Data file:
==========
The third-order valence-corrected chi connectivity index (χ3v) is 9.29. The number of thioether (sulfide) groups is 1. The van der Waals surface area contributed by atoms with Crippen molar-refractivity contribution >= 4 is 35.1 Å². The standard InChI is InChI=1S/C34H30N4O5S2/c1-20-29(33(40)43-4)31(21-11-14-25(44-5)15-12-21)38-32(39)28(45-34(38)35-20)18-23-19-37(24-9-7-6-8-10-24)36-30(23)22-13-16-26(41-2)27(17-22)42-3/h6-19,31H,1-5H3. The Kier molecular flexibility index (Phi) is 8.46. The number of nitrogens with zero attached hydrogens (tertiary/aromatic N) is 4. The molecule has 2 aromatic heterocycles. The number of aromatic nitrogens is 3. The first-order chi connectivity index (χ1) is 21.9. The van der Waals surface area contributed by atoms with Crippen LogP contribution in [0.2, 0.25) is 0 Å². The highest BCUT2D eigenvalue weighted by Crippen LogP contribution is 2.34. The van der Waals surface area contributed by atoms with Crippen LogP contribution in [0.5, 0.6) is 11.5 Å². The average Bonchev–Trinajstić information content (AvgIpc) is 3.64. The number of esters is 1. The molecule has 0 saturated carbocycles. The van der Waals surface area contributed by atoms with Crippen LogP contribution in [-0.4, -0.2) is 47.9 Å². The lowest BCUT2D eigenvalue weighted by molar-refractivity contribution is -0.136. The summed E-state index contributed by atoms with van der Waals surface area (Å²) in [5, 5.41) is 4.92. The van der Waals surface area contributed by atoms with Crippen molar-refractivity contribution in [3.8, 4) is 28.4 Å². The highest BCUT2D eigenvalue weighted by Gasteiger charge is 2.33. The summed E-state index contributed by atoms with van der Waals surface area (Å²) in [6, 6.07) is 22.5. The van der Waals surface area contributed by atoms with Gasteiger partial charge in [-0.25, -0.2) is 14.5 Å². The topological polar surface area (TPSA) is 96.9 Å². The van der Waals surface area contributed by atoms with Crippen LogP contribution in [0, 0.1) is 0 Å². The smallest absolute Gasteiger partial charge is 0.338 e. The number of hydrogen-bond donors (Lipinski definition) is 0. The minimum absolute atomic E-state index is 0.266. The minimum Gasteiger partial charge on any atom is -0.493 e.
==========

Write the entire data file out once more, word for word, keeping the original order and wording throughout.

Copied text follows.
The third-order valence-corrected chi connectivity index (χ3v) is 9.29. The number of thioether (sulfide) groups is 1. The van der Waals surface area contributed by atoms with Crippen molar-refractivity contribution >= 4 is 35.1 Å². The standard InChI is InChI=1S/C34H30N4O5S2/c1-20-29(33(40)43-4)31(21-11-14-25(44-5)15-12-21)38-32(39)28(45-34(38)35-20)18-23-19-37(24-9-7-6-8-10-24)36-30(23)22-13-16-26(41-2)27(17-22)42-3/h6-19,31H,1-5H3. The Kier molecular flexibility index (Phi) is 8.46. The number of nitrogens with zero attached hydrogens (tertiary/aromatic N) is 4. The molecule has 2 aromatic heterocycles. The number of aromatic nitrogens is 3. The first-order chi connectivity index (χ1) is 21.9. The van der Waals surface area contributed by atoms with Crippen LogP contribution in [0.2, 0.25) is 0 Å². The highest BCUT2D eigenvalue weighted by Crippen LogP contribution is 2.34. The van der Waals surface area contributed by atoms with Crippen LogP contribution in [0.5, 0.6) is 11.5 Å². The average Bonchev–Trinajstić information content (AvgIpc) is 3.64. The number of esters is 1. The molecule has 0 saturated carbocycles. The van der Waals surface area contributed by atoms with Crippen LogP contribution in [-0.4, -0.2) is 47.9 Å². The lowest BCUT2D eigenvalue weighted by molar-refractivity contribution is -0.136. The summed E-state index contributed by atoms with van der Waals surface area (Å²) in [5, 5.41) is 4.92. The van der Waals surface area contributed by atoms with Crippen molar-refractivity contribution in [3.8, 4) is 28.4 Å². The highest BCUT2D eigenvalue weighted by Gasteiger charge is 2.33. The summed E-state index contributed by atoms with van der Waals surface area (Å²) in [6, 6.07) is 22.5. The van der Waals surface area contributed by atoms with Gasteiger partial charge in [-0.25, -0.2) is 14.5 Å². The topological polar surface area (TPSA) is 96.9 Å². The van der Waals surface area contributed by atoms with Crippen LogP contribution in [0, 0.1) is 0 Å². The smallest absolute Gasteiger partial charge is 0.338 e. The number of hydrogen-bond donors (Lipinski definition) is 0. The minimum absolute atomic E-state index is 0.266. The minimum Gasteiger partial charge on any atom is -0.493 e.